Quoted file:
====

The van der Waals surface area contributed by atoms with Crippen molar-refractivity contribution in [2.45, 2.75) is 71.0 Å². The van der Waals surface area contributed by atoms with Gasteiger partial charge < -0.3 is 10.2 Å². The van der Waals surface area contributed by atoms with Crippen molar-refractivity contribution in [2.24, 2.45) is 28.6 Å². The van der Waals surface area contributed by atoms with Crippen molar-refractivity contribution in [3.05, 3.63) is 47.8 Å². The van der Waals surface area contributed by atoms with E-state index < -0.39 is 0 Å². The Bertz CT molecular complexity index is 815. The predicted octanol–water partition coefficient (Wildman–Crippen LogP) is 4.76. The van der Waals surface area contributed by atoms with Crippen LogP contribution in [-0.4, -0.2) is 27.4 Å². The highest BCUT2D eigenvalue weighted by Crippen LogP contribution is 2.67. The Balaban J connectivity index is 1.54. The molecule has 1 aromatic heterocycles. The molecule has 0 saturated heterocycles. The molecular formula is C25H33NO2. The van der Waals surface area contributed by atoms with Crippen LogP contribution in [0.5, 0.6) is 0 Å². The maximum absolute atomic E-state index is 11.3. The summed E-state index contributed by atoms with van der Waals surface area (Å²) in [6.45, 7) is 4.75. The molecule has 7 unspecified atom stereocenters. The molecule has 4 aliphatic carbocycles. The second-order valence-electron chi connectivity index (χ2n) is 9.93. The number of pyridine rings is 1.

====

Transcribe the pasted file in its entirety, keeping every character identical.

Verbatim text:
The van der Waals surface area contributed by atoms with Crippen molar-refractivity contribution in [2.45, 2.75) is 71.0 Å². The van der Waals surface area contributed by atoms with Gasteiger partial charge < -0.3 is 10.2 Å². The van der Waals surface area contributed by atoms with Crippen molar-refractivity contribution in [2.24, 2.45) is 28.6 Å². The van der Waals surface area contributed by atoms with Crippen molar-refractivity contribution in [3.05, 3.63) is 47.8 Å². The van der Waals surface area contributed by atoms with E-state index < -0.39 is 0 Å². The Bertz CT molecular complexity index is 815. The predicted octanol–water partition coefficient (Wildman–Crippen LogP) is 4.76. The van der Waals surface area contributed by atoms with Crippen LogP contribution in [-0.4, -0.2) is 27.4 Å². The highest BCUT2D eigenvalue weighted by Crippen LogP contribution is 2.67. The Balaban J connectivity index is 1.54. The molecule has 1 aromatic heterocycles. The molecule has 0 saturated heterocycles. The molecular formula is C25H33NO2. The van der Waals surface area contributed by atoms with Crippen LogP contribution in [0.5, 0.6) is 0 Å². The maximum absolute atomic E-state index is 11.3. The summed E-state index contributed by atoms with van der Waals surface area (Å²) in [6.45, 7) is 4.75. The molecule has 7 unspecified atom stereocenters. The molecule has 4 aliphatic carbocycles. The second-order valence-electron chi connectivity index (χ2n) is 9.93. The number of pyridine rings is 1.